The part of Happy may look easy, but it is not. He has to be detached and laid back – the one who has opted out – but at the same time remain involved with the family problems. He plays along with Willy’s fantasies but knows full well that that is what they are. Paul Morton managed this balancing act better than any other actor I have seen in the part. As Biff, Andy Howell was very good in many ways, but I felt that he was not really physically right for the role. Biff is surely a great football playing hunk with more muscle than mind, “A one-dollar an hour man. I tried seven states and I couldn’t raise it”. The emotion was there and the confusion, but the performance as a whole was just a bit too cerebral. Graham Kilner’s Charley was a delight. He caught the essence of this solid, reliable neighbour and shrewd companion perfectly.

Ben is, I suspect, one of the most difficult parts in the play. Unlike the other characters he never really exists in real time. He is a ghost and the playing should have a touch of the supernatural about it. Andy Kirtley did his best with the role but I felt that his youth was against him. He really needed to be heavier both physically and emotionally. Some spooky lighting would have helped too. However his cameo portrayal as Stanley was excellent. He made a real, solid character out of this tiny part. Mark James was excellent as Bernard, but his Howard, though more than adequate, really needed more gravitas. Pippa Morton, Loretta Freeman and Emma Muir had very little to do, but did it very well.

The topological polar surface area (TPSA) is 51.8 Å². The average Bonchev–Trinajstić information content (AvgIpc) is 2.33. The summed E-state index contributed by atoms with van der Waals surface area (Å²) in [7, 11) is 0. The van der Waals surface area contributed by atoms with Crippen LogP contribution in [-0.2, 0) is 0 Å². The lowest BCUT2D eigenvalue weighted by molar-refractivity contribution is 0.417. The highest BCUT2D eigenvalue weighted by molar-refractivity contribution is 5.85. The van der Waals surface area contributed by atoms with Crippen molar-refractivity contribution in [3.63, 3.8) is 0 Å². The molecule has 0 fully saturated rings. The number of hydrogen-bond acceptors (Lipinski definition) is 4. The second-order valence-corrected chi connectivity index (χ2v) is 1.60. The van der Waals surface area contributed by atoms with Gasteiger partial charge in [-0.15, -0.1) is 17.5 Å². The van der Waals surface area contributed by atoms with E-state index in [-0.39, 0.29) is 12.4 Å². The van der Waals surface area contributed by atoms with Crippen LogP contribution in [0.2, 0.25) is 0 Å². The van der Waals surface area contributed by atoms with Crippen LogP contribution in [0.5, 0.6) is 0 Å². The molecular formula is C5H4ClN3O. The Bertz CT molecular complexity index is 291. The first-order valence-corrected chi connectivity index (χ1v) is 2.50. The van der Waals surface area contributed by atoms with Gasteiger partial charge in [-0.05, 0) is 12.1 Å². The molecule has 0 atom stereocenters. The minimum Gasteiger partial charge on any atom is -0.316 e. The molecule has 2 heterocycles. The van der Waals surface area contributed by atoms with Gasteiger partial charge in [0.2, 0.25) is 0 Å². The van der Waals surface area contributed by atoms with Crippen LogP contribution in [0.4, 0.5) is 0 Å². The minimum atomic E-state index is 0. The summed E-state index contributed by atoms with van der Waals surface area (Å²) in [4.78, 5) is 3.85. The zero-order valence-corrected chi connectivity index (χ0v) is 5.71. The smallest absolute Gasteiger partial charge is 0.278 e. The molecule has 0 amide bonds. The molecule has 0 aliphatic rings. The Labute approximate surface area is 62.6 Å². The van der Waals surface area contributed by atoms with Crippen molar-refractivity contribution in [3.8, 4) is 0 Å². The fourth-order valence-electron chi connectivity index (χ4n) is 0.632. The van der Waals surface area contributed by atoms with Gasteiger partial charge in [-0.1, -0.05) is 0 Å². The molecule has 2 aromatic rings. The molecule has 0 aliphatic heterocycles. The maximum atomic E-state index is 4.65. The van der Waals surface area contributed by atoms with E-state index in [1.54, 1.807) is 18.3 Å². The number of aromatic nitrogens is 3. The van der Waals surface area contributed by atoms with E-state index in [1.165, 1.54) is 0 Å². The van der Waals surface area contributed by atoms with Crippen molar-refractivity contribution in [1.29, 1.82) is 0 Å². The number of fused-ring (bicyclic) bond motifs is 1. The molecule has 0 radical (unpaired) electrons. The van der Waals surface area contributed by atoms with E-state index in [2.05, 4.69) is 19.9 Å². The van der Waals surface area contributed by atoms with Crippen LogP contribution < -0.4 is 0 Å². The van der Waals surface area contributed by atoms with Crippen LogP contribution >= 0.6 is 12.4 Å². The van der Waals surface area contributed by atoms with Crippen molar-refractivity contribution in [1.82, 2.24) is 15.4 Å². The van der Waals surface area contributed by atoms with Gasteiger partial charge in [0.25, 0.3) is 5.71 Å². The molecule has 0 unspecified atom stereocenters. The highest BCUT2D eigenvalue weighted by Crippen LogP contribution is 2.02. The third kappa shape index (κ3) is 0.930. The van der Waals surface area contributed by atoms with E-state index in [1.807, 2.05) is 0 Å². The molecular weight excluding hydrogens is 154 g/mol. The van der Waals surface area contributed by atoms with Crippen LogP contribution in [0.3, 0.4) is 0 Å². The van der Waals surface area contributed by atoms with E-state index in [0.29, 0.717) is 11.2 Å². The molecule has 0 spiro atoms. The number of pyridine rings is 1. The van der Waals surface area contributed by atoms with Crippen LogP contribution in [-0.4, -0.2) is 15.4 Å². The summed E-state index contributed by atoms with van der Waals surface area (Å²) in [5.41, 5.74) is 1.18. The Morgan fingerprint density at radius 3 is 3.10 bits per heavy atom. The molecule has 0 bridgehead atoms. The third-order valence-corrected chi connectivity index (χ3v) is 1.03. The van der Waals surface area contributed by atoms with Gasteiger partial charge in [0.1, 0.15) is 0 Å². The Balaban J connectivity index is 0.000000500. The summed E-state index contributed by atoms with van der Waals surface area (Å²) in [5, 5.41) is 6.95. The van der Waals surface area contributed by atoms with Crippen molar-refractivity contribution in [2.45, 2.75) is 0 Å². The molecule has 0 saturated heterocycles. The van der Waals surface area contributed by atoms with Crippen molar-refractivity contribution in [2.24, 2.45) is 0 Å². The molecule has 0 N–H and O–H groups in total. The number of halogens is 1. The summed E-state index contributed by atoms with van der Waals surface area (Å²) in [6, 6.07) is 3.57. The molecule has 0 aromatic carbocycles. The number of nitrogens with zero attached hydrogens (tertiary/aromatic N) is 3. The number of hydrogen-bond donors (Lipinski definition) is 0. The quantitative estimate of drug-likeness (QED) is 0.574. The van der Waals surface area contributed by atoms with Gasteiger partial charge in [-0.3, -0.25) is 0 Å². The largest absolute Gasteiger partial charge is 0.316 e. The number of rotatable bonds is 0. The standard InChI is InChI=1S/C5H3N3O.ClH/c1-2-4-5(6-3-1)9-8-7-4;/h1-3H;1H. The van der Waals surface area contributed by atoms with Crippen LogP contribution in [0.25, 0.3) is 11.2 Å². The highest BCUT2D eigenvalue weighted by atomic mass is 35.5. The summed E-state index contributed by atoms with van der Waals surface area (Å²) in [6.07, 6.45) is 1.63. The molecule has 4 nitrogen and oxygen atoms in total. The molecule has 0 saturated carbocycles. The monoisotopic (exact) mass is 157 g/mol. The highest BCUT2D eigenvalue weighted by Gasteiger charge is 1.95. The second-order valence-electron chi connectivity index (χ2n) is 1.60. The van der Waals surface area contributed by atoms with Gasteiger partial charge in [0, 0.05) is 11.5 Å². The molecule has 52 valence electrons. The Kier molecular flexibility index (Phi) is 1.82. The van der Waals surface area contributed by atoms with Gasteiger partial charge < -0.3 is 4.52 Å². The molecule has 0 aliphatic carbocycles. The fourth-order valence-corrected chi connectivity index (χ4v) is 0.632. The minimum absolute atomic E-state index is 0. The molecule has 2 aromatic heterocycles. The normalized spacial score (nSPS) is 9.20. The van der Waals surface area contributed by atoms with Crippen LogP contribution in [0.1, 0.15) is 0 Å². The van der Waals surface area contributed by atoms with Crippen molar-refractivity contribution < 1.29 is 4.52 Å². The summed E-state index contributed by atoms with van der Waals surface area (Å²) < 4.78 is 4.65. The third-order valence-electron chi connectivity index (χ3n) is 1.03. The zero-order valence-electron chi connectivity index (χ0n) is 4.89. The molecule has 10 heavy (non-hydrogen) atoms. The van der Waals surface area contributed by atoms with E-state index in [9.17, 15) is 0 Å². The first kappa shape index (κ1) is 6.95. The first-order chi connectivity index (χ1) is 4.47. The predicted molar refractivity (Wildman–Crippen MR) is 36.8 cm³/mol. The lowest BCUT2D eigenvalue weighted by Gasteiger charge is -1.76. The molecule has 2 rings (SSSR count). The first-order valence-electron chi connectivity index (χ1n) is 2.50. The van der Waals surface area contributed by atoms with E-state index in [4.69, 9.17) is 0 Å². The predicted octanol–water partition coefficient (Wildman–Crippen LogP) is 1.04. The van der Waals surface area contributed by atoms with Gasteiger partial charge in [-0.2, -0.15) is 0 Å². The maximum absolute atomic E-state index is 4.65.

Too sum up this was, despite some reservations, a very good, well thought-out production with a high overall standard of acting. I enjoyed the evening enormously and must congratulate the team on tackling this enthralling, difficult and demanding play.